“My favorite and most successful method is the crankbait. Others will argue, but I love crankbaits. I have fished all other baits and lures but crankbaits have helped me catch the most fish. It is a simple means of fishing that requires minimal skill. This suits a beginner fine and provides him with the confidence to fish. Fishing mostly with crankbaits has provided me with plenty of experience. Here are some tips:

The simple throwing and retrieving method can become very monotonous and boring, so I played with the crankbait in the water. I did this by varying its speed and how deep it goes by reeling faster or by lowering or raising the pole. I found that in calm clear water the bass preferred a regular steady retrieve with no sudden movements, and in choppy murky water they loved an irregular fast and slow retrieve. You must also experiment with this and see what suites you.

Bass love colorful lures and they seem to hit them more often. I think these lures bother them and so they get mad and attack. I find that casting over and over into an area with bass will always produce an attack. They don’t like the lures bothering them.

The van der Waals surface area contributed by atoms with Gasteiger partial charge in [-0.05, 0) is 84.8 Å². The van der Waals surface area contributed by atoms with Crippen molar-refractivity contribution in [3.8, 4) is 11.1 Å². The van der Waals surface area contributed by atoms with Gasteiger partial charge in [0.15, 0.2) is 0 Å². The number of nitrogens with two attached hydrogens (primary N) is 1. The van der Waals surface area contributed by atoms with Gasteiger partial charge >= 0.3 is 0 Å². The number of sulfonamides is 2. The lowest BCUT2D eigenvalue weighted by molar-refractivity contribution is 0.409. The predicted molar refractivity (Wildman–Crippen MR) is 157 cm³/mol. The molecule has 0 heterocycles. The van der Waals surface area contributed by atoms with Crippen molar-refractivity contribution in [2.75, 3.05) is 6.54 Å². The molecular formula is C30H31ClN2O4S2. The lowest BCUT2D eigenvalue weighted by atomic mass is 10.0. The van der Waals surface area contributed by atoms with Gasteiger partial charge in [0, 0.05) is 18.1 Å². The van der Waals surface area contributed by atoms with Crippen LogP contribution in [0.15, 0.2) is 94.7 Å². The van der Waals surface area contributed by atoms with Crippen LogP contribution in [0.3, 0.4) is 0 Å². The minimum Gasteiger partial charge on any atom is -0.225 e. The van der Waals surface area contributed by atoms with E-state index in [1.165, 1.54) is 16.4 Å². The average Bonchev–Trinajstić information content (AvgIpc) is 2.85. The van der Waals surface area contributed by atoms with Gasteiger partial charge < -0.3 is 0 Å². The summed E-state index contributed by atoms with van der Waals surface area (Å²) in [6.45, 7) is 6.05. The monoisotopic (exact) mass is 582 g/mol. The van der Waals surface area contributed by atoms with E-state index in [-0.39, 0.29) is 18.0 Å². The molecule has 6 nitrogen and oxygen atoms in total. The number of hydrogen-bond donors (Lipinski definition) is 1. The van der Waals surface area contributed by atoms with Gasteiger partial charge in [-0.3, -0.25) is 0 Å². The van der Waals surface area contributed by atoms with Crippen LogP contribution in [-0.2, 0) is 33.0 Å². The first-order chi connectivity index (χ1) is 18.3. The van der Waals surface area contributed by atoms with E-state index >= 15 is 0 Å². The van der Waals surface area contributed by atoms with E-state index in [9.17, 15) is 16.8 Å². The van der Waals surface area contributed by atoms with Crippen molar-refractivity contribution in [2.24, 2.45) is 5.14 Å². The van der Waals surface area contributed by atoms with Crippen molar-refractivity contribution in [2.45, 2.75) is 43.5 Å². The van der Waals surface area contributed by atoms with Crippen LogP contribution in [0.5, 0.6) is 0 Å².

Using bait scent has always improved the strikes and I am a firm believer in them.

When you fish with these lures, always try to make them look good in the water and make the bass come after them. You can do this by making them swim as real as possible. This can be frustrating but if you get the skill you will catch big fish. And believe me, practice makes perfect.

I have found that using bright colored lures in muddy water and more natural ones in clear water works well. My biggest bass hit a bright yellow and white crankbait in dark water. I guess he was the bully of the area because the bigger bass always seem to grab these lures.

Bumping these lures against objects in the water attract fish, but you run the chance of getting the lure stuck. This will cause many terrible words coming from your mouth and could cost you money in the end. Be careful where you throw or you will loose your lure. Getting lures into little places is difficult so keep practicing it and you will get it right.”

-Retrieved directly from:

Fishing for Northern Pike…